The catheter was a section of 96.5 cm long Tygon tubing (i.d. = 3.2 mm; o.d. = 6.4 mm) with 8 fused Tygon tubing cuffs and a 22.9 cm latex balloon (Bargain Balloons, Niagara Falls, NY) on one end, which was prefilled with 1 L of water. The cuffs enabled consistent placement of the balloons on the end of the catheter. On the other end of the catheter, a 3-way stopcock was connected by means of a female luer lock to 3.2 mm barb adapter. The catheter was weighted with approximately 300 g anchored approximately 4 cm from the top of the balloon. Balloons, which were replaced before each data collection period, were secured to the catheter using latex castration bands (Ideal Instruments, Neogen Corporation, Lansing, MI) placed over the balloon tongue and clamped tightly onto the catheter by plastic hose clamps (acetyl copolymer; i.d. minimum = 11.4 mm; i.d. maximum = 13 mm; Cole-Palmer Instrument Co., Vernon Hills, IL). Cheesecloth was placed into the container to prevent excessive movement of the transmitter. Upon submerging the water-filled balloon in the ventral sac of the rumen, the attached container was inserted into the cannula opening. A piece of nylon webbing over the lid of the container was secured to the cannula with nylon screws and thumb nuts (1/4–20; Non-Ferrous Fastener Inc., Chino, CA) to keep the container in place.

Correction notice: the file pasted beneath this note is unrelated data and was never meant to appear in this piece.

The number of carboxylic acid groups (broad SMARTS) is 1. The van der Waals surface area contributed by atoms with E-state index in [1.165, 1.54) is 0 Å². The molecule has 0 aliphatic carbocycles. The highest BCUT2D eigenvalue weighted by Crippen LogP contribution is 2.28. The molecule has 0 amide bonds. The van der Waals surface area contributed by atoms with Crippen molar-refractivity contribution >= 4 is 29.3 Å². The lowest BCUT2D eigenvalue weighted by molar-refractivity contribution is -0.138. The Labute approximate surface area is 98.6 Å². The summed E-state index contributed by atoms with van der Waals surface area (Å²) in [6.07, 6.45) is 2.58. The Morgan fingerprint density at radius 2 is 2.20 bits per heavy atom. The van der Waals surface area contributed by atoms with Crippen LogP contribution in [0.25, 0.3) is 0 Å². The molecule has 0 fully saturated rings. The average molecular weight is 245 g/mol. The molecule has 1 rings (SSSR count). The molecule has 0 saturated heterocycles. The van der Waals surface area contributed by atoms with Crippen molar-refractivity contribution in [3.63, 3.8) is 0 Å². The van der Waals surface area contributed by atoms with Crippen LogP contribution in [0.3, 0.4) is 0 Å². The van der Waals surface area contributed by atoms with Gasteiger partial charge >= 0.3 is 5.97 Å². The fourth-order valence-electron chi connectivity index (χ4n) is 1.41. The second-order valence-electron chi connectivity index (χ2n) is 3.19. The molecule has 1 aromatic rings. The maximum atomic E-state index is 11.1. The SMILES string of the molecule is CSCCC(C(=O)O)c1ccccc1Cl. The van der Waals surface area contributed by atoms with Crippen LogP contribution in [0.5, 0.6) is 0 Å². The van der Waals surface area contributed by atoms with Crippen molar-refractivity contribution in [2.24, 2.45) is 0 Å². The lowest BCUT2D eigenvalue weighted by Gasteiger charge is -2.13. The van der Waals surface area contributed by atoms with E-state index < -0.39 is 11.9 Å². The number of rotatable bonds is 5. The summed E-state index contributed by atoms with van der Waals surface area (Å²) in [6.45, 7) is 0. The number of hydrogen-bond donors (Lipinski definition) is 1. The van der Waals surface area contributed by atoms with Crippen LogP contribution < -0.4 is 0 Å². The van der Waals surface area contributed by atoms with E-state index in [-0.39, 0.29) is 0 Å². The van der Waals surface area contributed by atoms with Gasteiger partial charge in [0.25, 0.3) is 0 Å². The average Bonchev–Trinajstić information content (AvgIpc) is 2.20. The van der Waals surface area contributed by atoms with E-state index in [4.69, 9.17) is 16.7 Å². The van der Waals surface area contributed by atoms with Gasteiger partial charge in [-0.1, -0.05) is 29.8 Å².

Each transmitter and pressure transducer combination was manually calibrated using a sphygmomanometer connected to the “out” port of the transducer. Calibration was performed in the two-points (sampled) mode (20 and 200 mm Hg) of iox2 software (iox 184.108.40.206, emka TECHNOLOGIES USA) before data collection commenced on each day. To verify that calibration was successful, various amounts of pressure were applied with the pressure gage to check that values on the gage matched values in iox2 software (emka TECHNOLOGIES USA).